After the landslide, Rio quickly invoked the force majeure protections in its insurance policies, which would allow it to cancel its futures contracts on Bingham copper and have its insurers cover the losses instead. But however those claims are resolved, there is no doubt that the insurers will soon be recalculating their actuarial tables. Landslides are a feature of pit mining (above is a picture I took from the bottom of the Bingham pit last October, looking up at one that happened a few years ago). But now it is clear that even the most advanced sensor systems can’t predict how big a slide will be. That uncertainty means insurers will have to raise their premiums. Again, the price effects will ripple through the mining (and the insurance) industry, and eventually spread out to affect all customers.

And there’s a third dimension to the ripple effects of the landslide: time. Big mines like Bingham run on schedules that extend decades into the future. I was at Bingham to report on a huge development in the operations: a shift from open-pit to underground mining. The prep work, which involves digging more than a hundred kilometers of tunnel beneath the pit, began in 2011 and was expected to continue until 2023. Meantime, a big expansion of the open pit had gotten underway, timed to expose a big batch of new ore in 2017, just as the existing exposed ore ran out. And that new ore would have run out in—you guessed it—2023, just in time for the underground mine to start up. Now all that planning is scrambled. The pit expansion is on hold until the mine reopens. And as for the move underground, Rio Tinto hasn’t released an official statement yet, but all the prep work got buried by the landslide.

The work is mostly invisible, being subterranean, but you can see the aboveground equipment at the bottom of the pit in a picture I took last year (above). Then match the distinctive, pale-grey trapezoid of rock on the pit wall above the equipment to the same trapezoid, visible center-right, in this picture from KSL. As you can see, the bowl-shaped depression where the underground work is based was completely filled in by rubble.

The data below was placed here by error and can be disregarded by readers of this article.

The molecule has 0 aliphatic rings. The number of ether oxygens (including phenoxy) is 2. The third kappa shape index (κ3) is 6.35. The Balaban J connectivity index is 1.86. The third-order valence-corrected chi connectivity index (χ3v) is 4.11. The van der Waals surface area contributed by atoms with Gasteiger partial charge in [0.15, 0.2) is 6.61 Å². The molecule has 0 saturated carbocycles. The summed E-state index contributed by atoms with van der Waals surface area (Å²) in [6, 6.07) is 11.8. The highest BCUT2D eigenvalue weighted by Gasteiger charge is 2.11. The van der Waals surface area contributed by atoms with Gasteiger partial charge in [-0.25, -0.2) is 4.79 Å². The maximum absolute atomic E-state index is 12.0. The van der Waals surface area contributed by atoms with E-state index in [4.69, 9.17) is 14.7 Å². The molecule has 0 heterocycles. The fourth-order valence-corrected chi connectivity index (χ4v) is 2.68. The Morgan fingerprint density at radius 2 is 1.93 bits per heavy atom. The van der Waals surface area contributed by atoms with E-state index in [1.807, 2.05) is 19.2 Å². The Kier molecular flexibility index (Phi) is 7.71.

In short, the events of a few seconds on an April evening in 2013 are beginning to move through the economy, and will reverberate for at least a decade. And who will feel the vibrations, if they know what to feel for? Everyone who uses electricity, telecommunicates, gets their water from a tap, or eats food raised by Big Agriculture. Wires, pipes, and fertilizer: that’s what copper is used for.

I think we get too accustomed to abstract things, like changes in the federal interest rate or the pace of Chinese growth, shifting global markets. It’s good to be reminded that sometimes it's still the earth itself that shakes the world.

    

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Original author: 
Paul Moakley

“[In nature] we may even glimpse the means with which to accept ourselves. Before nature, what I see does not truly belong to anyone; I know that I cannot have it, in fact, I’m not sure what I’m seeing.” —Emmet Gowin

The allure of the American West has captivated photographers since the earliest days of the medium. Photography was used as a tool to decipher the vastness of the new and unknown frontier. One can see a rich photographic form of manifest destiny stemming from pioneering documentarians like Timothy O’Sullivan in the 1800s to preservationists like Ansel Adams in the 1960s. Although the intentions of these photographers have shifted over time, the landscape has provided consistent inspiration for our deepest desires. In more recent history, our concerns about our footprint on the environment have led photographers to investigate deeper than what’s easily accessible.

David Maisel is a photographer of the current wave of contemporary artists concerned with hidden land — remote sites of industrial waste, mining, and military testing that are not yet indexed on Google Maps. His latest book, Black Maps: American Landscape and the Apocalyptic Sublime (Steidl), observes the land from a god-like perspective of the sky and with an obsession with environmental destruction.

“The original impetus for the work was informed by looking really closely at 19th-century exploratory photography,” explains Maisel, “and then, an arc through the New Topographics work of the 70s.” He cites the work of iconic black-and-white image makers like Lewis Baltz and Robert Adams — photographers who focused on man-altered landscapes — but felt inspired to “push it further.”

This epic project began almost thirty years ago in a plane over Mount St. Helens. Maisel, a 22-year-old photography student, was accompanying his college professor, Emmet Gowin, with his work. “That experience of being at Mt. St. Helen’s was really formative,” says Maisel. “I don’t even know if I’d be a photographer. It was an essential moment for me.”